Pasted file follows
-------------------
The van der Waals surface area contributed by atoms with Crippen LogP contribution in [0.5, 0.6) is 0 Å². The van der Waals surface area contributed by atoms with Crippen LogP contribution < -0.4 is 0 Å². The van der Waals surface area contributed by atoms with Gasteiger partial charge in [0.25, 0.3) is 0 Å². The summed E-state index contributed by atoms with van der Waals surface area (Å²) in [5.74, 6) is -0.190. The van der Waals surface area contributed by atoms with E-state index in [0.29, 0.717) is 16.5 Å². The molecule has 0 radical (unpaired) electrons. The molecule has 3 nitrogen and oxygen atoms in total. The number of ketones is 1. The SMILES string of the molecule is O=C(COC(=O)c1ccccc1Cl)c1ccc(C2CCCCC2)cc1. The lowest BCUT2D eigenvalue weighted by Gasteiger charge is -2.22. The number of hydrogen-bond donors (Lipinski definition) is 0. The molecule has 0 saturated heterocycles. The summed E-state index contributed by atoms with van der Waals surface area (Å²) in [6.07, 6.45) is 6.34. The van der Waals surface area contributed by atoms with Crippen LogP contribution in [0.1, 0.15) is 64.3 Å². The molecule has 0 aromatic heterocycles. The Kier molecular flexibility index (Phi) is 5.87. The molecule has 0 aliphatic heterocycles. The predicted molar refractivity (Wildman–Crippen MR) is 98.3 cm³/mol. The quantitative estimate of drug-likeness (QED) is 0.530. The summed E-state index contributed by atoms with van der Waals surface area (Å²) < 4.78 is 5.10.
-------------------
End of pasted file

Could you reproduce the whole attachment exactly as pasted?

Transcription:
The van der Waals surface area contributed by atoms with Crippen LogP contribution in [0.5, 0.6) is 0 Å². The van der Waals surface area contributed by atoms with Crippen LogP contribution < -0.4 is 0 Å². The van der Waals surface area contributed by atoms with Gasteiger partial charge in [0.25, 0.3) is 0 Å². The summed E-state index contributed by atoms with van der Waals surface area (Å²) in [5.74, 6) is -0.190. The van der Waals surface area contributed by atoms with E-state index in [0.29, 0.717) is 16.5 Å². The molecule has 0 radical (unpaired) electrons. The molecule has 3 nitrogen and oxygen atoms in total. The number of ketones is 1. The SMILES string of the molecule is O=C(COC(=O)c1ccccc1Cl)c1ccc(C2CCCCC2)cc1. The lowest BCUT2D eigenvalue weighted by Gasteiger charge is -2.22. The number of hydrogen-bond donors (Lipinski definition) is 0. The molecule has 0 saturated heterocycles. The summed E-state index contributed by atoms with van der Waals surface area (Å²) in [6.07, 6.45) is 6.34. The van der Waals surface area contributed by atoms with Crippen LogP contribution in [0.1, 0.15) is 64.3 Å². The molecule has 0 aromatic heterocycles. The Kier molecular flexibility index (Phi) is 5.87. The molecule has 0 aliphatic heterocycles. The predicted molar refractivity (Wildman–Crippen MR) is 98.3 cm³/mol. The quantitative estimate of drug-likeness (QED) is 0.530. The summed E-state index contributed by atoms with van der Waals surface area (Å²) < 4.78 is 5.10.